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Chris Mitchell is the President and Founder of 25-8 Marketing, Inc, a full service advertising agency in Elk River, Minnesota. He plans and implements marketing programs for small to medium-sized businesses. Mitchell is a consultant, speaker and author and has worked with hundreds of companies. He has over 20 years of real-world advertising experience, and understands the marketing challenges of the small business owner.


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Website BC: What to do Before Construction starts on your website – A 9-point checklist

website checklist

Use this checklist before starting your website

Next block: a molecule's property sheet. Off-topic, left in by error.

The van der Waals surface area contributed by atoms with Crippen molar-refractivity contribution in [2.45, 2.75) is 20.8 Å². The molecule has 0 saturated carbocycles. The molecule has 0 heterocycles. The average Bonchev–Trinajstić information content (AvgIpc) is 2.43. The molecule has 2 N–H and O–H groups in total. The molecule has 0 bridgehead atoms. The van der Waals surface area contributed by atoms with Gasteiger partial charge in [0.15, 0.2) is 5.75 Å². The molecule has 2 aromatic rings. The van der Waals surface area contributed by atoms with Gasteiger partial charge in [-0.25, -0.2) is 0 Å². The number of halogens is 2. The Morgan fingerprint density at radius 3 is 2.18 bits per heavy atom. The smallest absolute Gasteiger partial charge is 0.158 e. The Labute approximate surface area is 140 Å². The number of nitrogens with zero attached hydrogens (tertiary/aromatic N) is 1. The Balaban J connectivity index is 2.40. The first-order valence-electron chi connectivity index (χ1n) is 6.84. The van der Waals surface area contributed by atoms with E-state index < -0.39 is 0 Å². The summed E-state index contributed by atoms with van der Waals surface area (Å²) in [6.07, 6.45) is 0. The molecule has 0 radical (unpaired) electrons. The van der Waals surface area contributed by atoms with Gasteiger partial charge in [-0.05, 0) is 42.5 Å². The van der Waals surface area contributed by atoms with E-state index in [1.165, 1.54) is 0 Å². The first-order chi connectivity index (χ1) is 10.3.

A lot of time and effort can be saved if you organize yourself before putting together a business website. Here’s a handy checklist of the things you need to gather before construction begins:

  1. Company logo. If you have a high resolution logo (300 dpi), that’s perfect. Most logos will be converted to gifs around 100KB or less, however, higher resolution is better to start.
  2. Pictures. Start a file on your computer with pictures you are going to use on your website. If you don’t have pictures, or are limited, there are several sites where you can buy stock photos for a few bucks each. I use most www.istockphoto.com most often for projects. Good selection for under 5-bucks per image. Another one I frequent is www.dreamstime.com and find plenty of high resolution images for under 5-bucks each.